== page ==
The Books that Built the Blogger with Naomi from Consumed by Ink

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This week on The Books that Built the Blogger, I am delighted to welcome Naomi from Consumed by Ink. Naomi is one of my favourite bloggers. I often feel like we are long distance blogging twins as we started our blogs within a few months of each other and she is one of the first bloggers I ever followed. Add to that a passion for Canadian literature which matches my passion for Irish literature and a lovely review writing style and you have a winning blog! Here are her (great) choices!

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Anne of Green Gables by Lucy Maud Montgomery

First… always first… Anne of Green Gables. And, even though Anne of Green Gables is not necessarily my favourite of Montgomery’s books, it is the one I started with and it led me to all the others. Her books also became my first book collection – I was determined to own them all. We spent many summers camping in Prince Edward Island when I was young, and every time we went, my mother would let me choose a new LMM to buy. I loved that I could read about characters that lived and breathed in the same places I visited (and even stood), and were written about by a woman who had once lived there. I think these books also taught me to appreciate descriptive writing at a young age. I still read them and love them, and I could probably say my whole reading life and blogging aspirations are thanks to LMM alone; rich characters, vibrant settings, and proudly Atlantic Canadian.

But since I’m allowed 4 more books,  I won’t stop there.

The Story of Ferdinand by Munro Leaf

This lovely story taught me several things: the importance of ‘stopping to smell the flowers’, that it’s okay to be different, and that mother’s are there to love and support you in your differences. I suspect I would have come by all these ‘lessons’ in other ways, but mental images of this book have stuck in my mind all these years and so I thought it deserved some mention. My version of ‘stopping to smell the flowers’ has always been to walk or to read. When I was young, I loved to sit and read under a tree in the backyard, like Ferdinand. I don’t often sit under a tree when I read anymore, but the peaceful feeling I got from it has stayed with me.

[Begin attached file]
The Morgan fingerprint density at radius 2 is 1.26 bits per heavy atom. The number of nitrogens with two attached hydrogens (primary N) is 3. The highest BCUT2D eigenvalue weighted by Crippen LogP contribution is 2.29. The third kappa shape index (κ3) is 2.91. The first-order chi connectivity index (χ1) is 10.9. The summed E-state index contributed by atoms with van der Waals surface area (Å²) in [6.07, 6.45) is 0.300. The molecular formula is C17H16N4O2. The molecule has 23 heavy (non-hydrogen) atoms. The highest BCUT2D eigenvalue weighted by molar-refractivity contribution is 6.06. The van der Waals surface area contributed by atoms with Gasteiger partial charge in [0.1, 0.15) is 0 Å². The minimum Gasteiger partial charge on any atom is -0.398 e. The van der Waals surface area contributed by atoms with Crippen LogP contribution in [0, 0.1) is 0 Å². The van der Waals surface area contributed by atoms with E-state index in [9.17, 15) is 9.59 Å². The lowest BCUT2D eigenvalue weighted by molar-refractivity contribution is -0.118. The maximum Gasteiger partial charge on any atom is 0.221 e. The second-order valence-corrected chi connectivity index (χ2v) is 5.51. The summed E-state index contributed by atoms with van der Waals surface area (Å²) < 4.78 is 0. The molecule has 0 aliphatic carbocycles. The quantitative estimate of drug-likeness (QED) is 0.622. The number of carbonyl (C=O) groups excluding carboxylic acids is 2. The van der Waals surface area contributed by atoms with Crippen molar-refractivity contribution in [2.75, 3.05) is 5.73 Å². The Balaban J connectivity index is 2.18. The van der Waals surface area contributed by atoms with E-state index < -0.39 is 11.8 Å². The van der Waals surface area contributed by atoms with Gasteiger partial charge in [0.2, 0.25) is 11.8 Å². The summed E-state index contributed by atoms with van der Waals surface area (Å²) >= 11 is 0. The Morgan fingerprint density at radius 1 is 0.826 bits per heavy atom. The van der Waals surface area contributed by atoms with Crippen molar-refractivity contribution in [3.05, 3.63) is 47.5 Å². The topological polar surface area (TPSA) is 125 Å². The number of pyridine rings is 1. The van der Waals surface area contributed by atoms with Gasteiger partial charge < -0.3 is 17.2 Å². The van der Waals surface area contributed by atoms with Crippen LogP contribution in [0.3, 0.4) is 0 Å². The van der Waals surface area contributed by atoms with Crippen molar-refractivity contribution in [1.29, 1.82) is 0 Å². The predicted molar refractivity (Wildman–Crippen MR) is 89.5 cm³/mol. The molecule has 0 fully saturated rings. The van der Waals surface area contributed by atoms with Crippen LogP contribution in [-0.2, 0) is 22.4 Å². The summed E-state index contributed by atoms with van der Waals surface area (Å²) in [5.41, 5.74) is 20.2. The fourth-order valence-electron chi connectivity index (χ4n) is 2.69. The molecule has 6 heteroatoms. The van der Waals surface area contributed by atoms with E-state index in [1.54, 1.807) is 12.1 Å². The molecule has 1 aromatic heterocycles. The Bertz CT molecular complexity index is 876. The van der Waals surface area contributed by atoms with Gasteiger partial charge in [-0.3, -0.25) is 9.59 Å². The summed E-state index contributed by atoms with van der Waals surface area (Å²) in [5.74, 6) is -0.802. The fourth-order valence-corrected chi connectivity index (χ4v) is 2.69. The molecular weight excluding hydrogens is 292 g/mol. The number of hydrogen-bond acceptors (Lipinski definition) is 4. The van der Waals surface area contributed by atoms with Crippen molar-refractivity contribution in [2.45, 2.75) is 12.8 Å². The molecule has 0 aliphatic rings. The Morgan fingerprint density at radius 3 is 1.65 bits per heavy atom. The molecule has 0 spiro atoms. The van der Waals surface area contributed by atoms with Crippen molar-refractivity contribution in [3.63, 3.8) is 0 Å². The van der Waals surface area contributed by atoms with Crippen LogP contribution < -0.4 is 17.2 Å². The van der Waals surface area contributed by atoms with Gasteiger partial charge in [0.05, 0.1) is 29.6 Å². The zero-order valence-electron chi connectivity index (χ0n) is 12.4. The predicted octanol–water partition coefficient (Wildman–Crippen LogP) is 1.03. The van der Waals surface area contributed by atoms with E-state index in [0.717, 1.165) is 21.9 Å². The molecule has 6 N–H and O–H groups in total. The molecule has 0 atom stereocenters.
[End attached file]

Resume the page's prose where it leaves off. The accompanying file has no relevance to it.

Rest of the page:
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Island of the Blue Dolphins by Scott O’Dell

This book was my introduction into the world of survival stories and living in isolation. I thought it was completely fascinating, and read it many times. I still love books about people living alone, living off the land, stories of shipwrecks or living at sea. I also loved that the protagonist of the book was a girl – it showed me that girls are just as capable as boys. This is something I never questioned in my life, and maybe it’s partly because of this book, and others like it. (Although, my parents could probably take some credit here… They provided me with all these great books, after all.)

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The Eight by Katherine Neville

The Eight might seem like an odd choice for me, but I remember reading this book like it was yesterday. I read it for the first time in Grade 10, and completely gobbled it up. And it was one of the first books I read that my Dad and I could talk about. But the reason it’s on this list is because it’s the first time I remember being really excited about writing a book report. I was so proud of my report, and received a good mark from a reputably strict marker. For the rest of my time in high school I tried to outdo myself with each book report I wrote. I even wrote one for my sister once  (who was a year ahead of me) to boost her English mark. So… the beginning of something I wouldn’t take up again for another 22 years.

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The Nymph and the Lamp by Thomas Raddall 

This book reminded me of how much I love reading about places I know and love. It led me to seek out other books set in the Atlantic Provinces, such as The Nine Lives of Charlotte Taylor by Sally Armstrong, The Birth House by Ami McKay, and George and Rue by George Elliott Clarke. These are the books that are directly related to me starting my blog, so I could share my enthusiasm for them with whoever would listen. I also wanted to read more CanLit in general – I knew how many good books there were out there about the places in my own country that I had never been to, and voices of the people who share this country with me, but whose lives and experiences are different from my own. Starting my blog was like a challenge to myself to read more of these books, but it has ended up being so much more. The warmth of the book blogging community completely took me by surprise, and not only am I getting to know more about Canada, but I have also met so many wonderful bloggers from all over the world who share my passion for reading, as well as, I believe, Ferdinand’s desire for peace.

Thanks Cathy, for inviting me to talk about books (and myself) on your blog!

I love how Naomi can pin point when her love of book reviewing started! What great choices – I am determined now to read Anne of Green Gables to the twins, I think they and I will love it.

As it is Reading Ireland Month, I have one again asked for a favourite book by an Irish author and Naomi has gone for Malarky by Anakana Schofield.

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It’s a great choice, not least because Anakana calls herself an Irish-Canadian so Naomi and I have decided to share her. I’ll be reviewing her latest novel Martin John, later in the month.

What do you think of Naomi’s choices?